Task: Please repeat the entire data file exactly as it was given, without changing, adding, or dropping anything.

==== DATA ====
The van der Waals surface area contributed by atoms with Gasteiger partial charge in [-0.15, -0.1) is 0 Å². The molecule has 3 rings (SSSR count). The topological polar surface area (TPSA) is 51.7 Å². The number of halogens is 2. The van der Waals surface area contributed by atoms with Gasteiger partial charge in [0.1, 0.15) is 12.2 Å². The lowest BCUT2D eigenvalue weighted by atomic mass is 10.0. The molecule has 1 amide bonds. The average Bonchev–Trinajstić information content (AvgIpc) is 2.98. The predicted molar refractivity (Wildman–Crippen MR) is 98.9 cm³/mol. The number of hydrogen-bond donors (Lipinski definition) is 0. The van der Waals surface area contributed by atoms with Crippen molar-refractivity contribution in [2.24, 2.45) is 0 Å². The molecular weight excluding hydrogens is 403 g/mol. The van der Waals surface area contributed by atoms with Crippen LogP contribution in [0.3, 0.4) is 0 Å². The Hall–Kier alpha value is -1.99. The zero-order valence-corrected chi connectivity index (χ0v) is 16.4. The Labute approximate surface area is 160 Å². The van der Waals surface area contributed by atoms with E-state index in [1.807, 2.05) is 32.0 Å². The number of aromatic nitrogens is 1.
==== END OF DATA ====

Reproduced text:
The van der Waals surface area contributed by atoms with Gasteiger partial charge in [-0.15, -0.1) is 0 Å². The molecule has 3 rings (SSSR count). The topological polar surface area (TPSA) is 51.7 Å². The number of halogens is 2. The van der Waals surface area contributed by atoms with Gasteiger partial charge in [0.1, 0.15) is 12.2 Å². The lowest BCUT2D eigenvalue weighted by atomic mass is 10.0. The molecule has 1 amide bonds. The average Bonchev–Trinajstić information content (AvgIpc) is 2.98. The predicted molar refractivity (Wildman–Crippen MR) is 98.9 cm³/mol. The number of hydrogen-bond donors (Lipinski definition) is 0. The van der Waals surface area contributed by atoms with Crippen molar-refractivity contribution in [2.24, 2.45) is 0 Å². The molecular weight excluding hydrogens is 403 g/mol. The van der Waals surface area contributed by atoms with Crippen LogP contribution in [0.3, 0.4) is 0 Å². The Hall–Kier alpha value is -1.99. The zero-order valence-corrected chi connectivity index (χ0v) is 16.4. The Labute approximate surface area is 160 Å². The van der Waals surface area contributed by atoms with E-state index in [1.807, 2.05) is 32.0 Å². The number of aromatic nitrogens is 1.